Margaret River women receives two-year sentence for meth possession

A Margaret River woman has been handed a two year and eight month prison term after being convicted of possession of meth with intent to sell or supply.
A Margaret River woman has been handed a two year and eight month prison term after being convicted of possession of meth with intent to sell or supply.

A Margaret River woman has been handed a two year and eight month prison term after being convicted of possession of methylamphetamine with intent to sell or supply.

Elin Nammour, 32, was the subject of a search warrant in which police uncovered 32.38 grams of the illicit drug.

The court was told officers found a black box tucked inside a sofa. The box contained numerous clipseal bags containing varying amounts of methylamphetamine.

The largest package contained 27.1 grams with a purity of 82 per cent, while several other bags contained between 0.4 and 0.1 grams.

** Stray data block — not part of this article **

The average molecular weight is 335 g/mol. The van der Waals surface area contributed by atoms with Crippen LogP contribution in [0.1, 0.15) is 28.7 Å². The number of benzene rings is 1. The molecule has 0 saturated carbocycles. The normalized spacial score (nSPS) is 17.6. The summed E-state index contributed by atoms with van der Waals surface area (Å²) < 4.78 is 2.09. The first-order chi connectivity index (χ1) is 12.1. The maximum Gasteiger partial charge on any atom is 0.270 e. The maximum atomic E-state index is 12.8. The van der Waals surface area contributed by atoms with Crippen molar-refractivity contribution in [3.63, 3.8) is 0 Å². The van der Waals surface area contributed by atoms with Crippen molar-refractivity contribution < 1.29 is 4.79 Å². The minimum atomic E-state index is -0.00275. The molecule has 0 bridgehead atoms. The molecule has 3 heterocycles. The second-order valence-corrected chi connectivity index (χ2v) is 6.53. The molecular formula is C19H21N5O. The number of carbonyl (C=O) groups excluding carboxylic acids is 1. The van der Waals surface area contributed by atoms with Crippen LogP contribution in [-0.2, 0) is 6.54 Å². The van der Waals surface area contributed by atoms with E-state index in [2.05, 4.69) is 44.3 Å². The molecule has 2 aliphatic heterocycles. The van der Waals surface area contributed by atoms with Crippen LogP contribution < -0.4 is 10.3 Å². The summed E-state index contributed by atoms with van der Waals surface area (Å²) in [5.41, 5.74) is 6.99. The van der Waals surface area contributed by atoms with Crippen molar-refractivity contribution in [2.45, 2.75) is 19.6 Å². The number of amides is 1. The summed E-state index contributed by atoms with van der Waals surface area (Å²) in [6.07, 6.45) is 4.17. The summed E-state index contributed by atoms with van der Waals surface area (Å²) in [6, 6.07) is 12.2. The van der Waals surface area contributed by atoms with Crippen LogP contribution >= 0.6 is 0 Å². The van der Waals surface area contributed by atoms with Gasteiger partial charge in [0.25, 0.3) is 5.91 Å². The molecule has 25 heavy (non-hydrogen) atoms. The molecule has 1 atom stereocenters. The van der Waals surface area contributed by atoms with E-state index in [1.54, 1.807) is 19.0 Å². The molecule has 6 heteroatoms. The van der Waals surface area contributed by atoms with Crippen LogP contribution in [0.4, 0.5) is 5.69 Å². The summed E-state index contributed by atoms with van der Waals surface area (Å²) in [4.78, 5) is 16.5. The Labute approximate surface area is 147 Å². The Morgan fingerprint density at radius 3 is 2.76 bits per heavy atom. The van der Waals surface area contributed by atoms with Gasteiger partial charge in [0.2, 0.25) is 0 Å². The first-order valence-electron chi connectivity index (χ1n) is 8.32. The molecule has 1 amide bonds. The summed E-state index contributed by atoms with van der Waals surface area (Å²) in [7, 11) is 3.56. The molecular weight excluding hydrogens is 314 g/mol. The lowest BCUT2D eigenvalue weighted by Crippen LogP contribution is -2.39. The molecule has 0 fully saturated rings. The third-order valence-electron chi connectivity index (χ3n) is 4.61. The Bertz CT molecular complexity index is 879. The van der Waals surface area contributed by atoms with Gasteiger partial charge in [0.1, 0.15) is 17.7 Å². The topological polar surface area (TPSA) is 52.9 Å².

Nammour, who has already spent close to a year in custody, told police she did not know where the box came from. 

Scales, ‘tick’ lists, empty bags, and weapons were also found at her home. 

Nammor's lawyer, Ken Bates, said his client was remorseful and had faced numerous personal issues. 

He said Nammor had been sleeping in her car with her two children following the death of her partner last year. 

Mr Bates said she had become addicted to meth and began selling it to fund her habit.

The state prosecutor claimed Nammor had been running a major criminal enterprise. 

He presented passages from a diary and stocktake sheets discussing clients and transactions, and said a term of imprisonment would reflect the seriousness of the offence. 

Bunbury District Court Judge Felicity Davis said plenty of people fell on hard times and did not have to sell drugs.

Judge Davis told Nammour meth was a serious drug and was a “scourge on our society”. 

She said taking and selling drugs was not an acceptable way of dealing with grief, and that Nanmour should have gone to her doctor instead.

Nammor's sentence was backdated from September last year. 

She was made eligible for parole after 16 months, with her earliest date for release in January next year.